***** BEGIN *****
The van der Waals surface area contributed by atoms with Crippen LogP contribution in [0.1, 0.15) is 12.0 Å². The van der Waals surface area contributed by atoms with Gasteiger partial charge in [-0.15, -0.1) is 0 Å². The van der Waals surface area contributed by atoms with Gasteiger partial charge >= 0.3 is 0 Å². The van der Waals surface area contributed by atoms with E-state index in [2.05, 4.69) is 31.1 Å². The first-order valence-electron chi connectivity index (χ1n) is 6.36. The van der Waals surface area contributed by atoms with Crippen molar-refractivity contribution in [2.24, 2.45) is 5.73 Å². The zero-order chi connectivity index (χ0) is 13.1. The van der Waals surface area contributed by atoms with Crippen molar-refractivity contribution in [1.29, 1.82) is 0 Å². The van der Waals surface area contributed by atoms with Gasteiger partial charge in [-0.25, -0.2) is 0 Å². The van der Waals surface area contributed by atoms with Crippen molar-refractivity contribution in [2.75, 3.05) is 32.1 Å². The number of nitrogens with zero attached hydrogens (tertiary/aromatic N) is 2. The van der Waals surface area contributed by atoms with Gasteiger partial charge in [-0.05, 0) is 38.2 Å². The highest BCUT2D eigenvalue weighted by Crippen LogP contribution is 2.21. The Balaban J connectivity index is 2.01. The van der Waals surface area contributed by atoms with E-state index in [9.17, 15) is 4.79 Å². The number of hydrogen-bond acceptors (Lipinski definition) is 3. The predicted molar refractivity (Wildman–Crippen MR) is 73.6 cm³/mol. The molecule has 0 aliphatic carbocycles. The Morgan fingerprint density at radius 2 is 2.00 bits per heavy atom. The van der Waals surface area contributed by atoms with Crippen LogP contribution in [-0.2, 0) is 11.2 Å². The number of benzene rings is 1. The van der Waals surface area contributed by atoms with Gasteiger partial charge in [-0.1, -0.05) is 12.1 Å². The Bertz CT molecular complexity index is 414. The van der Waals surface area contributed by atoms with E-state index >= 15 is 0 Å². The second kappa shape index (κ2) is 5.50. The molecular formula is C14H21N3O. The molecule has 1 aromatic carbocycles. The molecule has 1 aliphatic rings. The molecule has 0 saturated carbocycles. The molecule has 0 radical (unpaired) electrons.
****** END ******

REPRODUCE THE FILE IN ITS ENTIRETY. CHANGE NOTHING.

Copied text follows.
The van der Waals surface area contributed by atoms with Crippen LogP contribution in [0.1, 0.15) is 12.0 Å². The van der Waals surface area contributed by atoms with Gasteiger partial charge in [-0.15, -0.1) is 0 Å². The van der Waals surface area contributed by atoms with Gasteiger partial charge >= 0.3 is 0 Å². The van der Waals surface area contributed by atoms with E-state index in [2.05, 4.69) is 31.1 Å². The first-order valence-electron chi connectivity index (χ1n) is 6.36. The van der Waals surface area contributed by atoms with Crippen molar-refractivity contribution in [2.24, 2.45) is 5.73 Å². The zero-order chi connectivity index (χ0) is 13.1. The van der Waals surface area contributed by atoms with Crippen molar-refractivity contribution in [1.29, 1.82) is 0 Å². The van der Waals surface area contributed by atoms with Gasteiger partial charge in [-0.25, -0.2) is 0 Å². The van der Waals surface area contributed by atoms with Crippen molar-refractivity contribution in [2.75, 3.05) is 32.1 Å². The number of nitrogens with zero attached hydrogens (tertiary/aromatic N) is 2. The van der Waals surface area contributed by atoms with Gasteiger partial charge in [-0.05, 0) is 38.2 Å². The highest BCUT2D eigenvalue weighted by Crippen LogP contribution is 2.21. The Balaban J connectivity index is 2.01. The van der Waals surface area contributed by atoms with E-state index in [9.17, 15) is 4.79 Å². The number of hydrogen-bond acceptors (Lipinski definition) is 3. The predicted molar refractivity (Wildman–Crippen MR) is 73.6 cm³/mol. The molecule has 0 aliphatic carbocycles. The Morgan fingerprint density at radius 2 is 2.00 bits per heavy atom. The van der Waals surface area contributed by atoms with Crippen LogP contribution in [-0.2, 0) is 11.2 Å². The number of benzene rings is 1. The van der Waals surface area contributed by atoms with Gasteiger partial charge in [-0.1, -0.05) is 12.1 Å². The Bertz CT molecular complexity index is 414. The van der Waals surface area contributed by atoms with E-state index >= 15 is 0 Å². The second kappa shape index (κ2) is 5.50. The molecular formula is C14H21N3O. The molecule has 1 aromatic carbocycles. The molecule has 1 aliphatic rings. The molecule has 0 saturated carbocycles. The molecule has 0 radical (unpaired) electrons.